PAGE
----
If your VA comes from an agency like Ginger Desk, they can draw on resources and training their agency provides. They might have access to other VAs and experts, and they can talk to those people when questions arise or they need advice. With a whole team behind them, they’re better equipped to give you the support you deserve.

A virtual assistant success story

Contrary to what many practitioners think, VAs can actually save you money and time. Think of how you could reinvest those resources back into your business — or your personal life.

Julie likes to tell the story of Andrea, a naturopathic doctor who had always done her own admin work. She was on top of her paperwork, but she wanted to delegate new patient onboarding to a VA, because it was taking too much of her time. 

Andrea made more money after hiring a VA

It took some time for Andrea to shift her client onboarding duties to her VA, but after six weeks her VA was managing it all. And Andrea found she netted 50% more revenue that year, because her VA was able to clear up enough time for her to bring on new clients and focus on helping them.

How much does a virtual assistant cost?

Pricing for VA work can vary. For example, Ginger Desk offers packages for solo practitioners — who might just need help with client messages and scheduling calls — and for multi-practitioner clinics who have more complex administrative needs, like insurance preauthorizations.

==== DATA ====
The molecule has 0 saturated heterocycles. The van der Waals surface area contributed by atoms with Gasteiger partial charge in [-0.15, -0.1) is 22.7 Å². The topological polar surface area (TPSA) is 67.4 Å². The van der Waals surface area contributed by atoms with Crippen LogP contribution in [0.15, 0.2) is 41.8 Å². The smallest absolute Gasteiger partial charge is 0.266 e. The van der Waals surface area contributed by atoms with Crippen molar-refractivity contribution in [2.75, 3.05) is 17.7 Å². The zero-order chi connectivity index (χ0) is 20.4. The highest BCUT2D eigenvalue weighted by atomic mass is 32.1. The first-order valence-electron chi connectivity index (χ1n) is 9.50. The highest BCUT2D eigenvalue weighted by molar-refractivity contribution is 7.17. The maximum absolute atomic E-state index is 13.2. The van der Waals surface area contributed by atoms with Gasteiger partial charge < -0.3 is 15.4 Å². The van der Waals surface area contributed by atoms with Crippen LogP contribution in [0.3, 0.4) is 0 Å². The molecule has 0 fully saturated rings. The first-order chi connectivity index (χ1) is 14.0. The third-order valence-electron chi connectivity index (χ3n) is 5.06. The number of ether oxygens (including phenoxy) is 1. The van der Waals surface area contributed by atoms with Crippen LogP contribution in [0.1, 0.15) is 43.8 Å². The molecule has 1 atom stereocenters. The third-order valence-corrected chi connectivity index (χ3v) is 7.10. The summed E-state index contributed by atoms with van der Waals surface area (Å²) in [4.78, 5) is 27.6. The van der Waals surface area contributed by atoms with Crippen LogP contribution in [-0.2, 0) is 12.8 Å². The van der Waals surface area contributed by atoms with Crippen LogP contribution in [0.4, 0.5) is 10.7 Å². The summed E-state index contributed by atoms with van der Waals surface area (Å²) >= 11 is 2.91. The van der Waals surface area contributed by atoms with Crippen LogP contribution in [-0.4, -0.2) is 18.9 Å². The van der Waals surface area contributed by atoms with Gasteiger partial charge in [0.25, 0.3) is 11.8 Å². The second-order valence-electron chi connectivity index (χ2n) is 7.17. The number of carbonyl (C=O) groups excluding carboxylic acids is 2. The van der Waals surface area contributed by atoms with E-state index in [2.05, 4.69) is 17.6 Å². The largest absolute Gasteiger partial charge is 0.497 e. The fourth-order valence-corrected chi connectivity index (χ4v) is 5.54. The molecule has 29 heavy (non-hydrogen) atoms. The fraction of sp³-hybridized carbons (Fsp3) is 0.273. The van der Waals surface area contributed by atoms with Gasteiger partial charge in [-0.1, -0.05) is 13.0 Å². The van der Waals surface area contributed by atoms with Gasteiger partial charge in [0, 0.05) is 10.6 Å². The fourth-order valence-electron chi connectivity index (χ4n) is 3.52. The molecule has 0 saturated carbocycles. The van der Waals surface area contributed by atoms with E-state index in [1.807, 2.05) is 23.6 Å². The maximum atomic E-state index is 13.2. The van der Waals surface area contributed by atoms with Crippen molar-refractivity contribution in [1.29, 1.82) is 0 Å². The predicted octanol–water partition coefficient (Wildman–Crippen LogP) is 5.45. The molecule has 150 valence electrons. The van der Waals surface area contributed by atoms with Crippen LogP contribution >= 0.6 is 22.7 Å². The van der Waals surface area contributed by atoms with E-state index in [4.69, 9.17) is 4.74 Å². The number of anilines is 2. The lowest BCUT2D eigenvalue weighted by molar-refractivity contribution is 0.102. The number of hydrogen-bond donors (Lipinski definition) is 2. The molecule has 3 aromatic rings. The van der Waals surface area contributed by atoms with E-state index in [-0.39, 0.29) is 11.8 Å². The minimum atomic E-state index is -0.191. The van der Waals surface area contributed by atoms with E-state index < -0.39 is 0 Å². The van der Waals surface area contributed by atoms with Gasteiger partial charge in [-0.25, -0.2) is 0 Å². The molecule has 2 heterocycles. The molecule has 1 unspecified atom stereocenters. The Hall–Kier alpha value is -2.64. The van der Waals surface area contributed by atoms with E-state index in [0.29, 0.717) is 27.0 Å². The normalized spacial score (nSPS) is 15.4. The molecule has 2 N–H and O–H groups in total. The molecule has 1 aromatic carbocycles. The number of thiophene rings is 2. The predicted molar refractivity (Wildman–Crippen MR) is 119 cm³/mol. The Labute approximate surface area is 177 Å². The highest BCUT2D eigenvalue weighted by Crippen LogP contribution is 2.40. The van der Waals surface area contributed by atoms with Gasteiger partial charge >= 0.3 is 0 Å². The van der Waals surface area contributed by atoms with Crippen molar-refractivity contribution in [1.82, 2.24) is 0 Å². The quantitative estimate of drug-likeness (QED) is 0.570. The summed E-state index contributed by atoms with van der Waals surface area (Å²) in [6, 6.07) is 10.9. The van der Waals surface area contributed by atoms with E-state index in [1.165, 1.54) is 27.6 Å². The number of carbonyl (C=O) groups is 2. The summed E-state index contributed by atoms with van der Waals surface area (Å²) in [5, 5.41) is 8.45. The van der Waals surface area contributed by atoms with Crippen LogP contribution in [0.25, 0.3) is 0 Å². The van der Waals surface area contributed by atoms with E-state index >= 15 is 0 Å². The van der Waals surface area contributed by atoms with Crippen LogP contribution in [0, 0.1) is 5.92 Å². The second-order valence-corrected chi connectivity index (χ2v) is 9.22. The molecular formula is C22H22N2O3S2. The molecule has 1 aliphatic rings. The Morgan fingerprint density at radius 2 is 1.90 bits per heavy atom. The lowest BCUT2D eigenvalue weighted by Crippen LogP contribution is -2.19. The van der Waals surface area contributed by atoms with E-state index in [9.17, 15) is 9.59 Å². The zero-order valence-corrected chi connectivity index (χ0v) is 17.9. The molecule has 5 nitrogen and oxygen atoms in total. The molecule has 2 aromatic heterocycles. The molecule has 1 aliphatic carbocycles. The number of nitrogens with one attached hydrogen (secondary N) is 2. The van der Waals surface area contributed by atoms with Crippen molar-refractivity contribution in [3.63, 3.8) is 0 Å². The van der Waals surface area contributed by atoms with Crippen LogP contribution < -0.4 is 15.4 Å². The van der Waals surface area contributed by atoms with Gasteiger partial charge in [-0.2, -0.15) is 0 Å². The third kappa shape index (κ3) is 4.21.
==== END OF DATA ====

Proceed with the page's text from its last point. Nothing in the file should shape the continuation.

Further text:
VA packages are often priced based on the volume of clients and the number of tasks the VA needs to perform. Julie says hiring a VA should cost around a quarter of what a practitioner might typically pay to train and manage their in-house team.

Focus more on what matters by hiring a VA

Hiring a VA may be one of the most important investments you can make in your practice. Delegating administrative tasks to someone who is well equipped to handle them can allow you to get back to spending more time with clients — or with family and friends.

As Julie says, the right virtual assistant can be the reliable, trustworthy person who can support your patients while you’re building your empire.

Happy building.

Subscribe to our newsletter for more expert tips on growing the practice of your dreams.

About Julie

Dr. Julie Durnan, ND, is a naturopathic doctor and the CEO of Ginger Desk. With over 20 years in the health and wellness industry, she has built two clinics from the ground up and mentored dozens of other practitioners. 

After discovering a gap in the market for health and wellness practitioners, Julie got to work building Ginger Desk. Now spanning across Canada and the United States and supporting hundreds of practitioners, Ginger Desk has proven itself as North America’s most trusted Virtual Assistant service for Health Practitioners. To inquire about hiring a Ginger Desk Virtual Assistant for your practice, book a Discovery Call.

Keep Exploring

The Dietitian’s Ultimate Guide to ICD-10 Codes

Published May 21, 2024

Imagine you’re shopping at a new grocery store. When you go to check out your weekly haul, the cashier doesn’t scan each item to tally…

A woman making a referral when she's marketing her clinic, seated at a table with a potential referrer.

How to Open a Clinic: Marketing Your Clinic for Acquisition and Retention

Published May 08, 2024

A picture of a woman writing SOAP notes on her desk in front of her laptop

Mastering SOAP Notes as a Health Professional

Published May 07, 2024

A clinic team gathered around smiling at each other.

How to Open a Clinic: Software, Logistics and Team Management

Published May 06, 2024